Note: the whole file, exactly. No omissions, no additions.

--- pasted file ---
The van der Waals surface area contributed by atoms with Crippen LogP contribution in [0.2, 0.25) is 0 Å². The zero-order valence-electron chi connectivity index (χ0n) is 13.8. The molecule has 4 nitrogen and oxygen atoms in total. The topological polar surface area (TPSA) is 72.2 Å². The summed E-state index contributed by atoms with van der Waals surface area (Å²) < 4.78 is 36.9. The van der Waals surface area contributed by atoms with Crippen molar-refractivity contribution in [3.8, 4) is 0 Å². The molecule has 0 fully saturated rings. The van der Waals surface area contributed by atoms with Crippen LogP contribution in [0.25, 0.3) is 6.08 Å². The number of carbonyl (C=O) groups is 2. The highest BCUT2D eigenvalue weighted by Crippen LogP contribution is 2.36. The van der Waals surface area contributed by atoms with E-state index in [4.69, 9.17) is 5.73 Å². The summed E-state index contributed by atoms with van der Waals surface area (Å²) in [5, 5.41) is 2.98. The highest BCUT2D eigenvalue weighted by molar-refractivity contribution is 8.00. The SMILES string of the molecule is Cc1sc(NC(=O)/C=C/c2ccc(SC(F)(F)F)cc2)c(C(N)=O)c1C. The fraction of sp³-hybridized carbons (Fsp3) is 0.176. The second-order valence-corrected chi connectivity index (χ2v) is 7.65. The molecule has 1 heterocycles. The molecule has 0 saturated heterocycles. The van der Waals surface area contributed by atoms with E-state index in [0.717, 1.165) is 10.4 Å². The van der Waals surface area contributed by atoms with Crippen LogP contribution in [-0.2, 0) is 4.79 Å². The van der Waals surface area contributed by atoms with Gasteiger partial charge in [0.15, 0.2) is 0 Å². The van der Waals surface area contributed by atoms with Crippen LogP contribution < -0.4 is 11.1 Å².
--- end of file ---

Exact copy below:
The van der Waals surface area contributed by atoms with Crippen LogP contribution in [0.2, 0.25) is 0 Å². The zero-order valence-electron chi connectivity index (χ0n) is 13.8. The molecule has 4 nitrogen and oxygen atoms in total. The topological polar surface area (TPSA) is 72.2 Å². The summed E-state index contributed by atoms with van der Waals surface area (Å²) < 4.78 is 36.9. The van der Waals surface area contributed by atoms with Crippen molar-refractivity contribution in [3.8, 4) is 0 Å². The molecule has 0 fully saturated rings. The van der Waals surface area contributed by atoms with Crippen LogP contribution in [0.25, 0.3) is 6.08 Å². The number of carbonyl (C=O) groups is 2. The highest BCUT2D eigenvalue weighted by Crippen LogP contribution is 2.36. The van der Waals surface area contributed by atoms with E-state index in [4.69, 9.17) is 5.73 Å². The summed E-state index contributed by atoms with van der Waals surface area (Å²) in [5, 5.41) is 2.98. The highest BCUT2D eigenvalue weighted by molar-refractivity contribution is 8.00. The SMILES string of the molecule is Cc1sc(NC(=O)/C=C/c2ccc(SC(F)(F)F)cc2)c(C(N)=O)c1C. The fraction of sp³-hybridized carbons (Fsp3) is 0.176. The second-order valence-corrected chi connectivity index (χ2v) is 7.65. The molecule has 1 heterocycles. The molecule has 0 saturated heterocycles. The van der Waals surface area contributed by atoms with E-state index in [0.717, 1.165) is 10.4 Å². The van der Waals surface area contributed by atoms with Crippen LogP contribution in [-0.2, 0) is 4.79 Å². The van der Waals surface area contributed by atoms with Gasteiger partial charge in [0.15, 0.2) is 0 Å². The van der Waals surface area contributed by atoms with Crippen LogP contribution < -0.4 is 11.1 Å².